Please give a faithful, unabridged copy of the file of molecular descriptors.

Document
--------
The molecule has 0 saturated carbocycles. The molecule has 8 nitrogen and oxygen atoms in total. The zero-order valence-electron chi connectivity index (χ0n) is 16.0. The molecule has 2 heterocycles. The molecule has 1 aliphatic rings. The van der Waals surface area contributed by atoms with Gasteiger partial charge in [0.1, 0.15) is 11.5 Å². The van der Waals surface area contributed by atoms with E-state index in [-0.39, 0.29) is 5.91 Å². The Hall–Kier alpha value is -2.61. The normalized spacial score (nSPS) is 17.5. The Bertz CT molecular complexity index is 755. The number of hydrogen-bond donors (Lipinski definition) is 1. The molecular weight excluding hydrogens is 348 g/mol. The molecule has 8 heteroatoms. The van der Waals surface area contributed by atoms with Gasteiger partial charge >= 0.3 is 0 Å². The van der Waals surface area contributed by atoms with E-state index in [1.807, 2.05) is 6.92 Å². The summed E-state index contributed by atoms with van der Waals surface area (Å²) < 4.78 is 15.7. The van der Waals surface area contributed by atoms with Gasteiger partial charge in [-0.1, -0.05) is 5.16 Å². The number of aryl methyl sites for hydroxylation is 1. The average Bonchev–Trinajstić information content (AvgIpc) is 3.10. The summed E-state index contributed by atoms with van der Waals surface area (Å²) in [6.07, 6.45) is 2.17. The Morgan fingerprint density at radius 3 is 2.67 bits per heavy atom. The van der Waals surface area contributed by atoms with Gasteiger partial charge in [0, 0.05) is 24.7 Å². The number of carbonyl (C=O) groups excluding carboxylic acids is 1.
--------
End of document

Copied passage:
The molecule has 0 saturated carbocycles. The molecule has 8 nitrogen and oxygen atoms in total. The zero-order valence-electron chi connectivity index (χ0n) is 16.0. The molecule has 2 heterocycles. The molecule has 1 aliphatic rings. The van der Waals surface area contributed by atoms with Gasteiger partial charge in [0.1, 0.15) is 11.5 Å². The van der Waals surface area contributed by atoms with E-state index in [-0.39, 0.29) is 5.91 Å². The Hall–Kier alpha value is -2.61. The normalized spacial score (nSPS) is 17.5. The Bertz CT molecular complexity index is 755. The number of hydrogen-bond donors (Lipinski definition) is 1. The molecular weight excluding hydrogens is 348 g/mol. The molecule has 8 heteroatoms. The van der Waals surface area contributed by atoms with Gasteiger partial charge >= 0.3 is 0 Å². The van der Waals surface area contributed by atoms with E-state index in [1.807, 2.05) is 6.92 Å². The summed E-state index contributed by atoms with van der Waals surface area (Å²) < 4.78 is 15.7. The van der Waals surface area contributed by atoms with Gasteiger partial charge in [-0.1, -0.05) is 5.16 Å². The number of aryl methyl sites for hydroxylation is 1. The average Bonchev–Trinajstić information content (AvgIpc) is 3.10. The summed E-state index contributed by atoms with van der Waals surface area (Å²) in [6.07, 6.45) is 2.17. The Morgan fingerprint density at radius 3 is 2.67 bits per heavy atom. The van der Waals surface area contributed by atoms with Gasteiger partial charge in [0, 0.05) is 24.7 Å². The number of carbonyl (C=O) groups excluding carboxylic acids is 1.